With great anticipation, the updated report of the TFOS Dry Eye WorkShop (DEWS II) was released last week. The first DEWS report was released in 2007.
Here are five things you need to know about TFOS DEWS II.1
1. There is a revised definition of dry eye disease (DED).
“Dry eye is a multifactorial disease of the ocular surface characterized by a loss of homeostasis of the tear film, and accompanied by ocular symptoms, in which tear film instability and hyperosmolarity, ocular surface inflammation and damage, and neurosensory abnormalities play etiological roles.”
Key points to note in this definition are the addition of the phrase “loss of homeostasis” and neurosensory abnormalities, which contribute to the common mismatch between signs and symptoms.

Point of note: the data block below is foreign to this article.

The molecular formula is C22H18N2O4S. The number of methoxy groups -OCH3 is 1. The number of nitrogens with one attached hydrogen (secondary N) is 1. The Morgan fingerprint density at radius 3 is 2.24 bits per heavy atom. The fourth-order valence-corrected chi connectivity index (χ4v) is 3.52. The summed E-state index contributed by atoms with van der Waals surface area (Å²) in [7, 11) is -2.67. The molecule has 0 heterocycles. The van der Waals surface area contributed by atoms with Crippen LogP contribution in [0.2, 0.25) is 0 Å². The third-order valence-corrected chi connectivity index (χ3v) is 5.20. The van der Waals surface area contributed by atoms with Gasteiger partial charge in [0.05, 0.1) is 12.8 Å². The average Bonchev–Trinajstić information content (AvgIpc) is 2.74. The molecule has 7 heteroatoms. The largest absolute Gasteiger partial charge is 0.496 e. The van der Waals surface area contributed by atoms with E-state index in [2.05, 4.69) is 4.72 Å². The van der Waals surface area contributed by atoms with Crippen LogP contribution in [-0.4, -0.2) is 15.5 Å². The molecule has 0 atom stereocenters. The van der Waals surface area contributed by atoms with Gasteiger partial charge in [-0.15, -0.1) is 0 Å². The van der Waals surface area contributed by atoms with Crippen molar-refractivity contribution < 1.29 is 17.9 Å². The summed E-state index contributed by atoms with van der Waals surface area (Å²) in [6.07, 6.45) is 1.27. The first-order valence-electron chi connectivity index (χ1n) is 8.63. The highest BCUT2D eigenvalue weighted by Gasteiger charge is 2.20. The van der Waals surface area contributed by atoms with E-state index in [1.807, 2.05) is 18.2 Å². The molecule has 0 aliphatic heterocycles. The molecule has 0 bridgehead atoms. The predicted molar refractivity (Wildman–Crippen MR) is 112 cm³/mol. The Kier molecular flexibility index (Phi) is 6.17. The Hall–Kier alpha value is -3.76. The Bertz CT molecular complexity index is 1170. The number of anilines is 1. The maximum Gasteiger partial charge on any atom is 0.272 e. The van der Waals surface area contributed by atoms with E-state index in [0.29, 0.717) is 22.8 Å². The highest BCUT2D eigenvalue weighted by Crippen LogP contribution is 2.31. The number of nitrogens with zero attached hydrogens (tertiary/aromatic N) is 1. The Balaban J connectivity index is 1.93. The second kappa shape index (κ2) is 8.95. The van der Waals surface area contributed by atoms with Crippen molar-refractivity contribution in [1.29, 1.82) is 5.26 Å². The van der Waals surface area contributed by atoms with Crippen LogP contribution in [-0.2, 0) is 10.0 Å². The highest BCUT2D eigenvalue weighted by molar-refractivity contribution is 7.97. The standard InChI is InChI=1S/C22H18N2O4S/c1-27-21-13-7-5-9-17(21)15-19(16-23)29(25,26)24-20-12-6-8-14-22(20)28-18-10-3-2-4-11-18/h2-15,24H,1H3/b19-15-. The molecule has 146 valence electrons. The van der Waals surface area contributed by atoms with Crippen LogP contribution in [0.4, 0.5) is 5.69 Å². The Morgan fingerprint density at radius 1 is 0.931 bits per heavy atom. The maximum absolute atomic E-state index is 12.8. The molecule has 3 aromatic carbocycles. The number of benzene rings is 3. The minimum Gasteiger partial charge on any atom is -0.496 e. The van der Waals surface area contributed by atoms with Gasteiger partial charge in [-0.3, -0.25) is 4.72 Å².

2. Meibomian gland dysfunction (MGD) and Sjögren and non-Sjögren lacrimal disease remain leading causes of evaporative and aqueous-deficient DED; however, many hybrid forms of DED exist.
The core mechanism of DED is tear hyperosmolarity—the hallmark of the disease. Hyperosmolarity damages the ocular surface both directly and by initiating inflammation. These sequelae lead to a cycle of events termed the “vicious circle.” The vicious circle explains how ocular surface damage is initiated and self-perpetuated in DED.
Tear hyperosmolarity, with inflammatory mediators, may induce DED symptoms and cause damage to epithelial cells, surface microvilli, barrier function, the glycocalyx, and goblet cells. Epithelial cell damage, lipid layer and blinking abnormalities, defective glycocalyx, loss of gel mucin, and reduction in tear volume may result in loss of lubrication between the globe and eyelids, resulting in increased friction and dry eye symptoms.